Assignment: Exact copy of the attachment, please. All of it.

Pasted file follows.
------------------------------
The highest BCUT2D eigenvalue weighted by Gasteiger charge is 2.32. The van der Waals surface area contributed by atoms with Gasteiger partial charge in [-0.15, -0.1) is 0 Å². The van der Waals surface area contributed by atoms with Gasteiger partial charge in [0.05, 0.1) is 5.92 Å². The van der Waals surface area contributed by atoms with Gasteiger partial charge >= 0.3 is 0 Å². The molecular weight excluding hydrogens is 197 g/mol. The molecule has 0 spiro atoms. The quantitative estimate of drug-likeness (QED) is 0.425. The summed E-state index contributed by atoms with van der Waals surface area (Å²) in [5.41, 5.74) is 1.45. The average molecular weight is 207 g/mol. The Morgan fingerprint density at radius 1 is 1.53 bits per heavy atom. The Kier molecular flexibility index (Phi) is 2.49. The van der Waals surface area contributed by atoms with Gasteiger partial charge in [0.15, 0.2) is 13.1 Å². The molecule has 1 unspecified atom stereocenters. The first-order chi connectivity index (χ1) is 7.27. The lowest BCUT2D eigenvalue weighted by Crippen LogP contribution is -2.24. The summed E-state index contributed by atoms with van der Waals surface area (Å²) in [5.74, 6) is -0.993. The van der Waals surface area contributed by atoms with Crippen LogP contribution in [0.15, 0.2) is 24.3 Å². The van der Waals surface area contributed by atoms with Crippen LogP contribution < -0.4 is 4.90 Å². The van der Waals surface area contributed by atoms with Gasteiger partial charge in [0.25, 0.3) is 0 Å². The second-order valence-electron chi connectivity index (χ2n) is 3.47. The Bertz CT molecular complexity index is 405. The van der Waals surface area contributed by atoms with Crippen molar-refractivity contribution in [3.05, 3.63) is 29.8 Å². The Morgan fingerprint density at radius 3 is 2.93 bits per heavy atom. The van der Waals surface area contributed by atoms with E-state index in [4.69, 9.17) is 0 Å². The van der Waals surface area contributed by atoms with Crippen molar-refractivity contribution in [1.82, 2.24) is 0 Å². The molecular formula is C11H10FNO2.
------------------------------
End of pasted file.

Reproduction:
The highest BCUT2D eigenvalue weighted by Gasteiger charge is 2.32. The van der Waals surface area contributed by atoms with Gasteiger partial charge in [-0.15, -0.1) is 0 Å². The van der Waals surface area contributed by atoms with Gasteiger partial charge in [0.05, 0.1) is 5.92 Å². The van der Waals surface area contributed by atoms with Gasteiger partial charge >= 0.3 is 0 Å². The molecular weight excluding hydrogens is 197 g/mol. The molecule has 0 spiro atoms. The quantitative estimate of drug-likeness (QED) is 0.425. The summed E-state index contributed by atoms with van der Waals surface area (Å²) in [5.41, 5.74) is 1.45. The average molecular weight is 207 g/mol. The Morgan fingerprint density at radius 1 is 1.53 bits per heavy atom. The Kier molecular flexibility index (Phi) is 2.49. The van der Waals surface area contributed by atoms with Gasteiger partial charge in [0.15, 0.2) is 13.1 Å². The molecule has 1 unspecified atom stereocenters. The first-order chi connectivity index (χ1) is 7.27. The lowest BCUT2D eigenvalue weighted by Crippen LogP contribution is -2.24. The summed E-state index contributed by atoms with van der Waals surface area (Å²) in [5.74, 6) is -0.993. The van der Waals surface area contributed by atoms with Crippen LogP contribution in [0.15, 0.2) is 24.3 Å². The van der Waals surface area contributed by atoms with Crippen LogP contribution < -0.4 is 4.90 Å². The van der Waals surface area contributed by atoms with Gasteiger partial charge in [0.25, 0.3) is 0 Å². The second-order valence-electron chi connectivity index (χ2n) is 3.47. The Bertz CT molecular complexity index is 405. The van der Waals surface area contributed by atoms with Crippen molar-refractivity contribution in [3.05, 3.63) is 29.8 Å². The Morgan fingerprint density at radius 3 is 2.93 bits per heavy atom. The van der Waals surface area contributed by atoms with E-state index in [4.69, 9.17) is 0 Å². The van der Waals surface area contributed by atoms with Crippen molar-refractivity contribution in [1.82, 2.24) is 0 Å². The molecular formula is C11H10FNO2.